Paper-based medical diagnostic sensors will allow rapid and affordable point-of-care medical diagnostics.
Overuse of broad spectrum antimicrobial agents means that resistance to them can evolve rapidly in microbe populations, so that when the broad spectrum treatment is really crucial, it is less effective at saving the patient. Multi-drug resistant Gram-Negative Bacteria (GNB) such as such as E-Coli, Klebisiella, Pseudomonas species, are a major health problem and their growing resistance to multiple antibiotics poses a clinically significant challenge in hospital medicine.
Early diagnosis and prompt correct antibiotic treatment is important for clinical recovery and prevention of this serious antibiotic resistance. Current routine empirical antibiotic therapy protocol for diagnosis of such pathogens involves laboratory based urine bacterial culture testing which can take up to 2-3 days, and when a culture is deemed positive, further susceptibility testing is done to guide antimicrobial treatment. Since the results for the antibiotic resistance pattern are almost inevitably unavailable for this substantial period of 2-3 days, the only option available to the clinician is the treatment of the patient using an empirical antibiotic prescription. Such treatments can either prove to be ineffective, or potentially worsen the patient’s condition. If the bacteria are resistant, it can exacerbate the prevalence of antibiotic resistance.
However, if the specific microbe species causing an infection can be quickly identified it will allow doctors to prescribe a specific targeted antimicrobial instead of using a broad spectrum antimicrobial. So we need rapid diagnostics. We also need affordable and easy-to-use diagnostics, because cash and training can be in short supply in many health crises around the world.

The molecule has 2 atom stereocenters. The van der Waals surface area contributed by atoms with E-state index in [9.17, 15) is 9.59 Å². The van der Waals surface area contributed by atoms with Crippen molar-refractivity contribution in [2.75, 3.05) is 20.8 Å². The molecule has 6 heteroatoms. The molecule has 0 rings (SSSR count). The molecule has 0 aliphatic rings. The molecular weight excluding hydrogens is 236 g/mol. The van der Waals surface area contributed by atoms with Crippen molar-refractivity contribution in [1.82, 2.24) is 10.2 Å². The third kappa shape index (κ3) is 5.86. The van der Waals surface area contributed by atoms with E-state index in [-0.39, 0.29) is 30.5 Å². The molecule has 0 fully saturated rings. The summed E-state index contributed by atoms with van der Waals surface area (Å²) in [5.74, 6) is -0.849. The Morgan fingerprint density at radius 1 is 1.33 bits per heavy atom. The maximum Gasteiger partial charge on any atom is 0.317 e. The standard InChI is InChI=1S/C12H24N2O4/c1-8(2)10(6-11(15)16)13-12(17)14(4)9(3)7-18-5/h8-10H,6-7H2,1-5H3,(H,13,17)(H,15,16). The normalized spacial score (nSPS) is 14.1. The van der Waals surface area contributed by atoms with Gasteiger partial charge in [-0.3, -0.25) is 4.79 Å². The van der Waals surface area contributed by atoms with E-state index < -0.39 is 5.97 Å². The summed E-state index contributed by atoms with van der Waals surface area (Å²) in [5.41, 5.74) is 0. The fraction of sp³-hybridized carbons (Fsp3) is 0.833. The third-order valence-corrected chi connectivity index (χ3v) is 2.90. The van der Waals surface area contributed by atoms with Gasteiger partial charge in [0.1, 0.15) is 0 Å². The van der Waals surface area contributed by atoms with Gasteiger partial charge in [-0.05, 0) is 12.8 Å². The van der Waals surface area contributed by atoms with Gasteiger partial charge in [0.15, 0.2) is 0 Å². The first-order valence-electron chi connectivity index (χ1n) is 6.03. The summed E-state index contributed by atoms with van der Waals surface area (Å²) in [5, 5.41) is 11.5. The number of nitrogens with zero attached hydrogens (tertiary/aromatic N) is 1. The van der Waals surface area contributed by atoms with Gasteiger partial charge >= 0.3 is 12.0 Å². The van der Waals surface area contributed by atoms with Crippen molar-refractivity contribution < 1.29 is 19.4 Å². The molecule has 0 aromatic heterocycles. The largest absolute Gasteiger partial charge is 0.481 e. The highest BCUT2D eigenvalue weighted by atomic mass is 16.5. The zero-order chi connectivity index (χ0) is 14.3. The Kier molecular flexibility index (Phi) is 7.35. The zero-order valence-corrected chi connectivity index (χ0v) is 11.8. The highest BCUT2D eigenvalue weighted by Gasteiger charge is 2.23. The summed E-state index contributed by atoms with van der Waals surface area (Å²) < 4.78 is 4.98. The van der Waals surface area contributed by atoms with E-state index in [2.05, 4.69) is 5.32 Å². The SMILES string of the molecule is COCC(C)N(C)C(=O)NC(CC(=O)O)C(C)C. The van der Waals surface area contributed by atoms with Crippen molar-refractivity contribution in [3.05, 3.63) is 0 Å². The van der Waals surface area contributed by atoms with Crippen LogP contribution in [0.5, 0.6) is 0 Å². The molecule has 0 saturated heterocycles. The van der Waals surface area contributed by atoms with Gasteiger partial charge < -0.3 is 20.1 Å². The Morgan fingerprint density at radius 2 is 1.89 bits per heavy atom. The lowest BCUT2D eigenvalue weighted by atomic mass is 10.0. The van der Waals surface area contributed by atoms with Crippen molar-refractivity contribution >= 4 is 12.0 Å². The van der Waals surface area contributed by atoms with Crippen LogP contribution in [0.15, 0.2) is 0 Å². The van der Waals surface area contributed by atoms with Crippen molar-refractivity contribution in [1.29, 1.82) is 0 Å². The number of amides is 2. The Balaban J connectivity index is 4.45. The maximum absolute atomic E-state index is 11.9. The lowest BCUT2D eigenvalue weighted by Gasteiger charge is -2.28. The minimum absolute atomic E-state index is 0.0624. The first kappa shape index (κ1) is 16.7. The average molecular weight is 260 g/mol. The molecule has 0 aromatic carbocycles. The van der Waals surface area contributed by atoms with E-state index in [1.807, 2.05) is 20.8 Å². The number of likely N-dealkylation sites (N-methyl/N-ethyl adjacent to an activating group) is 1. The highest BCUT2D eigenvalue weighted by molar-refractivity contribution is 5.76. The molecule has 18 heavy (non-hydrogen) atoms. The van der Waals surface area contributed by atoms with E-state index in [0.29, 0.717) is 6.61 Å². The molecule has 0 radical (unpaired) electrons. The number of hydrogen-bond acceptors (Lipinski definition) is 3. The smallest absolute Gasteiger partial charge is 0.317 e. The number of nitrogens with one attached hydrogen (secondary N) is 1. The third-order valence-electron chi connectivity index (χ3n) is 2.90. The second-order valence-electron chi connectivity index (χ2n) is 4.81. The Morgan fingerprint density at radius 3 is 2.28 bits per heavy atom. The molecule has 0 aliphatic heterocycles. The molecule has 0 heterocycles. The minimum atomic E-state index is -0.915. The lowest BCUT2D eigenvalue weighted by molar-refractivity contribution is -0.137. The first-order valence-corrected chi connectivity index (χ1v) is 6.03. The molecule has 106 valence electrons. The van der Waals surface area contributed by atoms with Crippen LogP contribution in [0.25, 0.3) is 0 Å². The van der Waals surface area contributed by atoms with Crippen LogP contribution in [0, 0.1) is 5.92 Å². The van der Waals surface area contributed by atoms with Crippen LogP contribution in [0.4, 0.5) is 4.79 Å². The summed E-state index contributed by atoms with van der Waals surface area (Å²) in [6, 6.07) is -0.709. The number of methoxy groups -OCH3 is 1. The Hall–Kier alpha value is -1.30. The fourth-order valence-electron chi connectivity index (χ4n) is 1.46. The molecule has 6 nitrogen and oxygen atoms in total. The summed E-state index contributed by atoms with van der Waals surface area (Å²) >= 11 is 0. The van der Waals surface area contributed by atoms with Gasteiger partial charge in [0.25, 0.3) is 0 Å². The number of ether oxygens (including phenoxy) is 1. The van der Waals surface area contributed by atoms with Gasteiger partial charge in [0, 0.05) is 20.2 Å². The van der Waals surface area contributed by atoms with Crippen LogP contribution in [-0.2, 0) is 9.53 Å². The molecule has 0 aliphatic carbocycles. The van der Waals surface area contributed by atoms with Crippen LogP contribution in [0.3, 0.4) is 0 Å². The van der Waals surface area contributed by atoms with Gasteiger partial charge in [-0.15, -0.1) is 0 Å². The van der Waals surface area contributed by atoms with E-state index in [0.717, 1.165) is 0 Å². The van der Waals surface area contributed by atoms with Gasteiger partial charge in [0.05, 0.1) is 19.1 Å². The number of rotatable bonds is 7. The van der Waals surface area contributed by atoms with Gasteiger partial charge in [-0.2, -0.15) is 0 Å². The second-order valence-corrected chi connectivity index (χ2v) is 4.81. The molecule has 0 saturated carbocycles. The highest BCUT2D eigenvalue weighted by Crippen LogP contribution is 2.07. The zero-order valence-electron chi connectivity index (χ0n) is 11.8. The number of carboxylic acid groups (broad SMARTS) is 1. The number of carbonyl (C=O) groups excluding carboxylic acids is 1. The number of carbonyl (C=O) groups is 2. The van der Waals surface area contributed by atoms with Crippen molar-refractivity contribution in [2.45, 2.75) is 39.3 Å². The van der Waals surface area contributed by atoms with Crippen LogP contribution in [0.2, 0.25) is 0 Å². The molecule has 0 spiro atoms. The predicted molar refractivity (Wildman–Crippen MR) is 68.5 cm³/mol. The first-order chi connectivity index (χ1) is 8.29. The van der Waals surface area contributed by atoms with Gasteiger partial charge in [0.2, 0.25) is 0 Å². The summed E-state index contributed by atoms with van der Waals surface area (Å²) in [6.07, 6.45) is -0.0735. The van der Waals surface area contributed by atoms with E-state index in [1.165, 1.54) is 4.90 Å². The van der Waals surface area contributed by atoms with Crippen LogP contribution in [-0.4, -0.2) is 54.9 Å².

Therefore this project is using laser technology to research into the development of a paper-based diagnostic, resembling the paper-based 'dipstick' technology of pregnancy testing kits, that will allow the detection of multiple pathogens in urine, whether in the clinic or in the community.
The sensor relies on the implantation specific polymer chemicals into small channels in the paper. The chemical building blocks of these polymers are implanted in the channels, and then a laser is fired onto these channels, causing the chemical building blocks there to join up and bond to form the required specific polymer. The smallest channel widths that can guide fluids are about 100 microns. Each channel can then help tell us what microbe species are present.
Rob Eason and Collin Sones are working with clinician Bhaskar Somani, from the Faculty of Medicine. Dr Somani is a prominent endo-urologist and is a core member of the Catheter research group which regularly battles infections caused by kidney stones, ureteric stents and catheters. A simple and reliable Point Of Care (POC) test would greatly aid him in screening patients who have undergone surgery for resistant bacterial infections. Another researcher on the project is Professor Bill Keevil from the Centre for Biological Sciences in the Faculty of Natural and Environmental Science, who will provide the expertise in the development and implementation of biochemical assays on the proposed laser-patterned laser fluidic devices (LFDs).